Sharing Scripture, April 7-13
[symple_heading style=”” title=”The Rhythms of Life” type=”h1″ font_size=”40″ text_align=”center” margin_top=”0″ margin_bottom=”30″ color=”undefined” icon_left=”” icon_right=””]
This is a tool for you to use if you lead a Sabbath School (SS) class or small group. It is keyed to the Bible texts used in the current week’s Adult SS Lesson and includes a brief story from current news you can use to introduce the discussion and then a series of discussion questions in a relational pattern designed to build fellowship and spiritual reflection.
Texts: Ephesians 1:1-4; Matthew 22:35-37; Matthew 7:24-25; Proverbs 18:24; 1 Corinthians 15:33; Ecclesiastes 2:1-11
Amazon’s value crossed $1 trillion in September 2018. CEO Jeff Bezos explained Amazon’s success by outlining two types of decisions entrepreneurs and executives make. Type 1 decisions represent a door you walk through and can’t go back, such as quitting a well-paying job to focus on your side passion. “These decisions must be made methodically, with great deliberation and consultation.” Type 2 decisions represent a reversible choice, for example, testing a new product with a group of customers or the layout of a section on the Amazon store.
Bezos advises spending up to 10% of your work week on Type 1 decisions. These are draining and time-consuming. Don’t make Type 1 decisions while feeling angry, hungry, lonely or because you’re tired of the process. It’s not a good idea to quit your job because you feel despondent on a Monday morning. You can make Type 2 decisions quickly, even delegating them to team members. Rather than letting emotions overwhelm you, learn what you can about the problem.
Plan to learn from failures. Amazon has taken many chances over the years. Some, like the Kindle, paid off. Others, like the Amazon Fire Phone were expensive flops. Bezos believes failures are part of the job. “You’re still going to be wrong nine times out of ten. In business, every once in a while, when you step up to the plate, you can score 1,000 runs. It’s important to be bold. Big winners pay for the many previous experiments.” After all, entrepreneurs or executives who embrace their choices learn far more than the people who run away.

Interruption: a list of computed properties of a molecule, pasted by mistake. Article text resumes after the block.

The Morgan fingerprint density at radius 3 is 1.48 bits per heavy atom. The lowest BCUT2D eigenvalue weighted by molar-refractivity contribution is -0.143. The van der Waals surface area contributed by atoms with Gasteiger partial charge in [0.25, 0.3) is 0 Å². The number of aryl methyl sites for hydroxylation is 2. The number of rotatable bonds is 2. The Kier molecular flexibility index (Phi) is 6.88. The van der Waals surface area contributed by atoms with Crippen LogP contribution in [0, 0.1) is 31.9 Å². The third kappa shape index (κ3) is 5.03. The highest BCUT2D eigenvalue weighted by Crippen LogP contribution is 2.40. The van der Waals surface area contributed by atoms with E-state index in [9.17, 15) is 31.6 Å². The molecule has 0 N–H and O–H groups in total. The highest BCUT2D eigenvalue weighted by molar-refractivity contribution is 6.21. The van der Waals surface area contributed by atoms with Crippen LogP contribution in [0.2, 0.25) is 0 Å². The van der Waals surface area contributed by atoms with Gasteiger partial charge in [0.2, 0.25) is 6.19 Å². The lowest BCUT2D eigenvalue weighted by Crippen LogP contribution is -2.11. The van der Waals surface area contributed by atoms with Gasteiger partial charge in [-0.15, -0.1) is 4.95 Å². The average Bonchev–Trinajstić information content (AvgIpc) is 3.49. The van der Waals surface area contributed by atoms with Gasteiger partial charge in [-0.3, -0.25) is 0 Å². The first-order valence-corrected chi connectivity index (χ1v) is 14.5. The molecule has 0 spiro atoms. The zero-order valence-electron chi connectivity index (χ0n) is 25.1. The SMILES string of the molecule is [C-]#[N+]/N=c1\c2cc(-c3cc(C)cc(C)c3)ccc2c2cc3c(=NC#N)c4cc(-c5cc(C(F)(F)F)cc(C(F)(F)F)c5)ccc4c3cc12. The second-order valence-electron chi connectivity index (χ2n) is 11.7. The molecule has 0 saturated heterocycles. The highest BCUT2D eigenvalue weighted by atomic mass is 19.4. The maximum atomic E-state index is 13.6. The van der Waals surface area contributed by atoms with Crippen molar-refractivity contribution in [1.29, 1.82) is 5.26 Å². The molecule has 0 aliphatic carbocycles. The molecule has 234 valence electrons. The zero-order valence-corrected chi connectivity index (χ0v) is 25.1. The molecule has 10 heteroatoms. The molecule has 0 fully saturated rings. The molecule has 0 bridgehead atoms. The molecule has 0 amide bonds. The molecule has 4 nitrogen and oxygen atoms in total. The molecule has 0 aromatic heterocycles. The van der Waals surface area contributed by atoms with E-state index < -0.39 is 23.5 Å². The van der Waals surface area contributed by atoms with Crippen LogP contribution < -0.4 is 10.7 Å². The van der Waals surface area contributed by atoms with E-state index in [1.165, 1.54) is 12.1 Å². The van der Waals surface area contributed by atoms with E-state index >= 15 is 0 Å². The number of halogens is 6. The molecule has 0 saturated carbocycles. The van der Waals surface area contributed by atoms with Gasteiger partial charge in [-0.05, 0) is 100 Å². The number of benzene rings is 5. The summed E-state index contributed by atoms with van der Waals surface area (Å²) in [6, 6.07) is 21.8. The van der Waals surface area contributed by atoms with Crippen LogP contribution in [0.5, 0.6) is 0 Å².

This week’s lesson examines the choices we make. Scripture gives us vital counsel on how to make good choices in life. It’s important to understand that we really do have our God-given freedom of choice. Our life’s course (including eternal life) is not predestined by God, or some impersonal force of fate. Even when our lives seem to be spiraling downward, we can regain an element of control over our lives by taking charge of our own choices.
Often, it’s small, seemingly insignificant choices that can lead to big changes in our life’s course. Choosing the right friends—as Mom always advised us—may seem like a small thing, but those influences affect our ability to see the bigger picture later on in life. We have a great amount of latitude to choose who and what will influence our thinking, and ultimately our ability to make good choices. The simple basics like prayer, Bible study and the counsel of God-fearing friends can always provide the proper perspective to make those choices.
Connecting: Discuss this old riddle: Imagine there are two doors. Behind one door is eternal bliss, and the other leads to a horrible death. I give you two clues: 1) Door #2 opens to eternal bliss, and 2) I always lie. Which door do you choose, and why?
Sharing: After reading Ecclesiastes 2:1-11, why do you think so many people—even Bible-believing Christians—choose to run after worldly pleasures?
- We each think that we can resist the harmful effects of these pleasures
- It’s human nature to turn a blind eye to the potential long-term damage of something harmful that we really crave
- Occasionally we see someone who doesn’t seem to be harmed by their sinful choices
- Like the Teacher of Ecclesiastes, we rationalize that we are just testing ourselves to discover if something is really as bad as people say
- Humans, without the uplifting influence of the Holy Spirit, naturally tend toward bad choices
Applying: Your best friend tells you about a wonderful investment opportunity. He is withdrawing all of his retirement savings to invest in this scheme, and he wants you to do the same. What counsel would you give your friend?